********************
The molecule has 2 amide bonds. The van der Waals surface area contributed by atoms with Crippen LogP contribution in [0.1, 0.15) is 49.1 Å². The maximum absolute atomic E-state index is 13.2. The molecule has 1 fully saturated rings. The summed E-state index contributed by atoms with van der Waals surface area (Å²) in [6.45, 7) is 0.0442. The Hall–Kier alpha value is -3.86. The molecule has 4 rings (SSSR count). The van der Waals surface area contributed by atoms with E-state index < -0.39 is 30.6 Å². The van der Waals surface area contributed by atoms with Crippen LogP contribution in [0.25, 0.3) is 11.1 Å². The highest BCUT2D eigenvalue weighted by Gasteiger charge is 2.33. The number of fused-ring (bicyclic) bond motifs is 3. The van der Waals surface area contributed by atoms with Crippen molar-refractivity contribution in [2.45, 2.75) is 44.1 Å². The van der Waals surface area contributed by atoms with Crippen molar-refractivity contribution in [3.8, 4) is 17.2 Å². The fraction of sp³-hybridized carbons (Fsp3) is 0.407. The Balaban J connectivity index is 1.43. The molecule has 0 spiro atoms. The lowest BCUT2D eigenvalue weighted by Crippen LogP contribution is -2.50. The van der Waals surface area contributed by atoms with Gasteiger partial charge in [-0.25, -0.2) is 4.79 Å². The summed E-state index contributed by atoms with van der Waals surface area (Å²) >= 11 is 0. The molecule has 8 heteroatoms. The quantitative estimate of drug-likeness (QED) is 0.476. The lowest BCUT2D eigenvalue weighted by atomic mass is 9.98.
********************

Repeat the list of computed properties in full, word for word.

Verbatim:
The molecule has 2 amide bonds. The van der Waals surface area contributed by atoms with Crippen LogP contribution in [0.1, 0.15) is 49.1 Å². The maximum absolute atomic E-state index is 13.2. The molecule has 1 fully saturated rings. The summed E-state index contributed by atoms with van der Waals surface area (Å²) in [6.45, 7) is 0.0442. The Hall–Kier alpha value is -3.86. The molecule has 4 rings (SSSR count). The van der Waals surface area contributed by atoms with E-state index < -0.39 is 30.6 Å². The van der Waals surface area contributed by atoms with Crippen LogP contribution in [0.25, 0.3) is 11.1 Å². The highest BCUT2D eigenvalue weighted by Gasteiger charge is 2.33. The number of fused-ring (bicyclic) bond motifs is 3. The van der Waals surface area contributed by atoms with Crippen molar-refractivity contribution in [2.45, 2.75) is 44.1 Å². The van der Waals surface area contributed by atoms with Crippen molar-refractivity contribution in [3.8, 4) is 17.2 Å². The fraction of sp³-hybridized carbons (Fsp3) is 0.407. The Balaban J connectivity index is 1.43. The molecule has 0 spiro atoms. The lowest BCUT2D eigenvalue weighted by Crippen LogP contribution is -2.50. The van der Waals surface area contributed by atoms with Gasteiger partial charge in [-0.25, -0.2) is 4.79 Å². The summed E-state index contributed by atoms with van der Waals surface area (Å²) >= 11 is 0. The molecule has 8 heteroatoms. The quantitative estimate of drug-likeness (QED) is 0.476. The lowest BCUT2D eigenvalue weighted by atomic mass is 9.98.